I was at the Sutherland Building, the School of Law, UCD Dublin, recently.
Not long ago. Just this midday in fact.
Tarun Khaitan gave a fabulous exposition of constitutional politics, drafting, and negotiations, with particular reference to Indian history and culture – but with powerful application to other times and places.
I was reminded of my encounter with UN law last year: the wisdom in the end of the framers and drafters of constitutions which endure lies in their curious ability to capture in legalese the ambiguity and need to creatively misunderstand matters of serious import – only to then, in the future perhaps, and by exactly the same token, develop new appreciations in the light of such spaces which allow for and promote this dissonance of common interests.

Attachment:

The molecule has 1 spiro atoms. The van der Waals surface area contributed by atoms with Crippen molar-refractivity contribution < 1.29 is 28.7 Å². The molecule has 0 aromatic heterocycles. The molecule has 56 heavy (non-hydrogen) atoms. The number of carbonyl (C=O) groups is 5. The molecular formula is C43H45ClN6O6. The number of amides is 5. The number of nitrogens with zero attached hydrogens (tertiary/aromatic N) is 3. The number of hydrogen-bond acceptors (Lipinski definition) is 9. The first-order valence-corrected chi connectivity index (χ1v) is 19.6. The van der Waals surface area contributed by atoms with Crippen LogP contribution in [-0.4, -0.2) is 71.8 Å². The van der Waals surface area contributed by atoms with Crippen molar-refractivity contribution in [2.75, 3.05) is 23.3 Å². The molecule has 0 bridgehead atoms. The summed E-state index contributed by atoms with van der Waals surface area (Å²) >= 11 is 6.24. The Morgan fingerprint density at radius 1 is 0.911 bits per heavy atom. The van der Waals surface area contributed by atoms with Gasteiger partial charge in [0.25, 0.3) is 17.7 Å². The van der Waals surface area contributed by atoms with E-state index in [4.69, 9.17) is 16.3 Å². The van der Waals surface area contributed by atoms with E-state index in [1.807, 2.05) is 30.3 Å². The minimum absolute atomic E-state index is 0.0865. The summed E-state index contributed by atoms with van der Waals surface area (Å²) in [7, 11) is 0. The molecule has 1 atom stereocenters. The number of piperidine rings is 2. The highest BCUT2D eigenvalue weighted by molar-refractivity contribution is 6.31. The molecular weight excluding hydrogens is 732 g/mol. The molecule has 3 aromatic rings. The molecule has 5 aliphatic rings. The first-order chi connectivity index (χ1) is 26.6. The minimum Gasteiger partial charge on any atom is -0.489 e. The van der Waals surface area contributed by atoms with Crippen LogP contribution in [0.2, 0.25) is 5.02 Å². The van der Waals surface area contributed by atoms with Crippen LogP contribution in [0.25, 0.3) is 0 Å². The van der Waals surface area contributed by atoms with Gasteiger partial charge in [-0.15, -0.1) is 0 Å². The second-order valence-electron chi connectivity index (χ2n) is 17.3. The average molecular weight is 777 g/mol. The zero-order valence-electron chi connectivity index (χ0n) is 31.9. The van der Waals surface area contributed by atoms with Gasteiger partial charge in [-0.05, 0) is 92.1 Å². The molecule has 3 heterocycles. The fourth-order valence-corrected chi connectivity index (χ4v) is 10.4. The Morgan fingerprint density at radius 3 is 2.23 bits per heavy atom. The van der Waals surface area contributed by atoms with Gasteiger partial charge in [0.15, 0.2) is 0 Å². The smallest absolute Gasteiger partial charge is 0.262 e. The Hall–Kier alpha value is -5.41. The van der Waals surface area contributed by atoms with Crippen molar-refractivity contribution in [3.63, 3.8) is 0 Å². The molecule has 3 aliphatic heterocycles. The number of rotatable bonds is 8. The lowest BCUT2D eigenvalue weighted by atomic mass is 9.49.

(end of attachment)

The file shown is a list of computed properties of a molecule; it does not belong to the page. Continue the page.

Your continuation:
The headline stat, if I didn’t mishear, was that quantitative data indicates the average lifespan of constitutions across the world to be only nineteen years.
One concludes that whilst important words should be set in stone, perhaps sandstone is better than granite for constitutional purposes.
If only I lived more time in Dublin. Today’s seminar has been a total pleasure. I hope for much more of this in the near future. For it’s the grandest thing to play with ideas – as this afternoon so many wonderful people have shown they can.